Response to Student Evaluations, Sarah E. Smith
Updated: Aug 6, 2021
You’ve asked me to write a response to my student evaluations.
I’m sitting in my living room, my feet are cold because I haven’t been wearing shoes. Who wears shoes to work at home?
My dog runs into the room and then looks at me and runs out. “If you pee on the carpet one more time, I swear to god!” I yell in his direction.
My students have heard me yell the same thing at him during class. “The quiz on this section will be an asynchronous OH MY GOD YOU DID NOT JUST DO THAT TO MY CARPET AGAIN essay and it will be available on Blackboard all week.”
You want me to write about teaching this semester?
Teaching during the pandemic has been an exercise in balancing the utterly mundane with the profoundly traumatic—the sort of things that alter your soul.
Click here, to enter your course prefix designator, number, and section, says the form.
I stare at it.
Two months into lockdown, it occurred to me I had not driven my car.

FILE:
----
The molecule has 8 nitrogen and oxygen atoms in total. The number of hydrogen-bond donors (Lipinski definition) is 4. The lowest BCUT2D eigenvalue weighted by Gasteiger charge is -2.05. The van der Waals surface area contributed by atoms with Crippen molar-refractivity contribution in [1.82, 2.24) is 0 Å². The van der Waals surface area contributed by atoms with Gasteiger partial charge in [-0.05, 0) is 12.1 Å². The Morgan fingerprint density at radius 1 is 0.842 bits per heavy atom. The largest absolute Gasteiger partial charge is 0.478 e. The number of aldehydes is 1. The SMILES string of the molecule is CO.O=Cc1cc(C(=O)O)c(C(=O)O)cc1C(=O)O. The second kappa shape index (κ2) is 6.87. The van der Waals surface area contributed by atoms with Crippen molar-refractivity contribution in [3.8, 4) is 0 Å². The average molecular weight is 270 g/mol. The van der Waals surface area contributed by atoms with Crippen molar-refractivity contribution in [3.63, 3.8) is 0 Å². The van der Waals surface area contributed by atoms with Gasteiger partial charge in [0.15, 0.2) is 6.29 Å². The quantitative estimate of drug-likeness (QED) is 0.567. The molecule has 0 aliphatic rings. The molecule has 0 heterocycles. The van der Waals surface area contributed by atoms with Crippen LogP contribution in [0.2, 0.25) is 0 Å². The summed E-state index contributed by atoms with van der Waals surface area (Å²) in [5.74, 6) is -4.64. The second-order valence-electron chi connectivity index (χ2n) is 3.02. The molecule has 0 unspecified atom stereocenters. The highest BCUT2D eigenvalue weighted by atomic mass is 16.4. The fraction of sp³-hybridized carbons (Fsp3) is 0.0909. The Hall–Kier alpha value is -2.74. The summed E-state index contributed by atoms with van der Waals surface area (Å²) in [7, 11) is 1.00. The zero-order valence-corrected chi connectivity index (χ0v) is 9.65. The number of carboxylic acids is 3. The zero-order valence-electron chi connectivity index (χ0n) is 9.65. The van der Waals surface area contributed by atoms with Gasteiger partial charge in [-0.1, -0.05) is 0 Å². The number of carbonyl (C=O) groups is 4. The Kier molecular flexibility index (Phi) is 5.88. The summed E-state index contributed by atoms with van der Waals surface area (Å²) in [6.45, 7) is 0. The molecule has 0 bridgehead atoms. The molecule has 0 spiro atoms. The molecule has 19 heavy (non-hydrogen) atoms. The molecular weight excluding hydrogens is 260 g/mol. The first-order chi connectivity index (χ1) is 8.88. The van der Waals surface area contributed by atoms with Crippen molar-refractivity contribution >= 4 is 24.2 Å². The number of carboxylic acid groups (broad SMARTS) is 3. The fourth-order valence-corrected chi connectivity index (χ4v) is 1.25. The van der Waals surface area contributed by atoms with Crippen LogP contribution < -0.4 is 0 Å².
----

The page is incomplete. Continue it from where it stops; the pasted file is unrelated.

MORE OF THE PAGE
I went to try to start it, and the seats were covered with a grey fuzz: mildew, mold. Spores floated in the air as the rain fell outside.
As I sprayed the seats with a bleach solution, I answered a video call from a student. It was finals week. The university was offering a pass/fail option. My students had been calling me to talk over what they should do.
“Let me go to the porch,” I said. I sat down at the patio table. The sun came out. The sun went away.
My student was sitting at her kitchen table. A small child climbed onto her lap. Climbed off of it. “I don’t know what to do,” she said. “I can’t do anything. My husband is dead. I don’t have anyone to help with my son. I’m not someone who doesn’t do things.”
“Honey,” I said. “You have done enough work this semester already. I will pass you right now, right here. Take the pass. Walk away. It is okay to do the bare minimum. It is okay not to be okay.”
There was a choke in her voice when she answered. “It’s not okay,” she said. “It’s not okay.”
And I knew it wasn’t.
A spore of mold blew up into my face as the wind lifted some of the debris from my shirt.
The stink of it.
It was mundane.
It was soul-altering.
Every class, as we waited to start, I would ask my students (blue squares on the video conference screen) if they had any gossip. “I need something,” I said. “Any catfights? Anyone get really drunk and moon their neighbors? Anyone’s roommate cheat on their boyfriend? I am desperate here.”